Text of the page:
Behind the rise and rise of the Recaro CL3710

It may not have the snappiest name — like any good Recaro seat, it shares a product number with an old Nokia phone — but the Recaro CL3710 is among the most impressive economy class seats on the market. Certainly more than 40 airline customers on just about every mainline aircraft worldwide think so.

But why is it so popular, and how has its design pleased both carriers and passengers, from some of the world’s shortest routes like Japan Airlines’ domestic Airbus A350 all the way through to Qantas’ ultra-longhaul Boeing 787? Runway Girl Network sat down with Chris Buckner, director of product management at Recaro Aircraft Seating, to delve into the details.

“On a very high level, the biggest advance is really the balance of the most important seat characteristics: comfort, living space, product quality, weight and cost,” Buckner says, noting that “learnings from previous product generations and evolving market requirements were thoroughly integrated in the new seat platform.”

Japan Airlines even chose CL3710 for its domestic A350 services. Image: JAL

Key to any of the newest generation of fully featured slimline economy seats is the redesign of the supporting structures underneath the seatpan that hold each set together. CL3710, Buckner says, “is a new seat platform built from scratch. The dual beam sub-structure enabled both a reliable but also lightweight seat base. Seat kinematics were also newly developed, enabling a generous recline up to 7” in combination with the seat bottom articulation.”

This dual beam sub-structure is what, crucially, gets the seat out of the way of passengers’ knees, with width also cited as between 17.2” and 18.8” by the seatmaker (and dependent on the airframe).

“During the development, experts from different disciplines such as ergonomics design or materials engineering were deeply involved to create the best possible seating experience,” Buckner explains, highlighting “seat features like the 6-way headrest with integrated neck support, the comfort backrest netting or the seat cradling motion provide optimal body support.”

“Details matter,” Buckner states plainly. “The seat pan is ergonomically contoured and has a flexible front nose. Cushions with extra side support reduce unpleasant pressure points noticeably on long-haul flights.”

And CL3710 is certainly on a lot of those.

New headrests are just part of an updated set of options revealed this year. Image: Recaro

Launched in 2014 with KLM Royal Dutch Airlines following extensive market research, CL3710 appears on nearly four dozen airlines on practically every major modern widebody: Airbus’ A320, A330, A340, A350 and A380, as well as Boeing’s 737, 777 and 787.

But what’s interesting is that it’s clearly flexible and attractive enough to operate not just on longhaul widebodies, but on airlines like flydubai, which uses the seat on its Boeing 737 MAX. Your author dragged the airline’s vice president of inflight product back to the very last row, pitched at 29”, and the amount of space was truly astounding — especially given a connecting flight to that departure at the same pitch with older seats.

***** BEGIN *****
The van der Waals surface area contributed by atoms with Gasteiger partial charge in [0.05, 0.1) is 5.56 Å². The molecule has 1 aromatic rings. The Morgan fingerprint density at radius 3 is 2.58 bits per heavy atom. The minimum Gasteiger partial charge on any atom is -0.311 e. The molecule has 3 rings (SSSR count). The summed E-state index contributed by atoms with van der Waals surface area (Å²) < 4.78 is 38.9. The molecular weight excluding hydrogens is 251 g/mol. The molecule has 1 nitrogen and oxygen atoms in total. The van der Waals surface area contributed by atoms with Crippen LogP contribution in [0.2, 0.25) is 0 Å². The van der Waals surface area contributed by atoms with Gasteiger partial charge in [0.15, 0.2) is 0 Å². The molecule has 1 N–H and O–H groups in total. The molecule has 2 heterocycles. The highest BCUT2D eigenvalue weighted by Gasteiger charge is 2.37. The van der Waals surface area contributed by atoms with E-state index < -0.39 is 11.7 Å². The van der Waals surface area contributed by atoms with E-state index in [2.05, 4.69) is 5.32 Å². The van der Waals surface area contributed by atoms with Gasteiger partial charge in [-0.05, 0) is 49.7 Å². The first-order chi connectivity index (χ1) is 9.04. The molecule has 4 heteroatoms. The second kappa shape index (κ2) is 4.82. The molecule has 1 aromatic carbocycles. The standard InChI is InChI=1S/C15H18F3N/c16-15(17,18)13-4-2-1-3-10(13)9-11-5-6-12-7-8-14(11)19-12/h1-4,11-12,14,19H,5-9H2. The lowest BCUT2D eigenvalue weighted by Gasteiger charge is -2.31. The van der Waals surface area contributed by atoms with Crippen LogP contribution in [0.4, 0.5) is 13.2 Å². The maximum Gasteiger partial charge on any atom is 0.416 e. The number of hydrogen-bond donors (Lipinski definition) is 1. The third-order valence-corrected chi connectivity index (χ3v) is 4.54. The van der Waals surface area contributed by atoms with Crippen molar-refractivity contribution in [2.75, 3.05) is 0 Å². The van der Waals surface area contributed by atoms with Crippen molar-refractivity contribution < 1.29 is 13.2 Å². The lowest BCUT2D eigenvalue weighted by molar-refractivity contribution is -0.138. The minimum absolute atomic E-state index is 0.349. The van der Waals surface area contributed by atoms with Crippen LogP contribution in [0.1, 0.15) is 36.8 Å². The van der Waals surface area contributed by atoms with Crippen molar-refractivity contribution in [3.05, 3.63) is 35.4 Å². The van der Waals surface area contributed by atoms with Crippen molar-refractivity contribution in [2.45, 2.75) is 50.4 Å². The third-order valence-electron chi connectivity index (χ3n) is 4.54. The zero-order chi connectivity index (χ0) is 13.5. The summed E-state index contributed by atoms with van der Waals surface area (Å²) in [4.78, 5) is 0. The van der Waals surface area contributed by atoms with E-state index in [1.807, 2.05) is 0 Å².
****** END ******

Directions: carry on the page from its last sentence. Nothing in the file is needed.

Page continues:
“Broad modularization options make it a perfect fit from short-haul to long-haul operations, from a comfortable baseline seat with basic entertainment and power options up to a premium product with extra comfort cushioning and advanced connectivity solutions,” Buckner says, citing the “latest IFE system integration and bring-your-own-device solutions” as some of the recent additions to the CL3710 platform.

Sculpted seatbacks create more space where it’s important. Image: Recaro

A key design feature of the seat is the amount of customization within the seat family that is permitted within what Recaro calls the “multi-function bridge”, and what others have been referring to as the “customization bar”, which contains passenger-pleasing additions like power and USB sockets, RFID readers, and so on, between the IFE screen and the table.

Rotation
“The base idea was to use the limited space in an economy seat in a clever way,” Buckner explains. “Multiple functions were combined in the “multi-function bridge”. The multi-function bridge combines a peripherals bar with a high literature pocket and the counterpart for the table locking mechanism. Power outlets and other peripherals are easily visible and accessible for the passenger.”

And Recaro is continuing to design new functionality options for the seat, showing airlines additional ways that they can design a more comfortable economy class passenger experience.

At this year’s Aircraft Interiors Expo, the seatmaker was showing new options, ranging from a new headrest with an integrated neck pillow, a new lumbar cushion and seat bottom extension, new backrest geometries, a new stowage flap that also serves as a stand for personal electronic devices, and a new way of attaching the dress covers.

Lumbar supports and a flip-up seat pan extender are new choices for airlines. Image: Recaro

Indeed, Recaro won the Best Passenger Comfort Hardware category at the Crystal Cabin Awards for these upgrades on CL3710, suggesting that the future is bright for this innovative seat — and comfortable for its passengers.

The design of CL3710 is surprisingly slimline for such a fully featured seat. Image: Recaro

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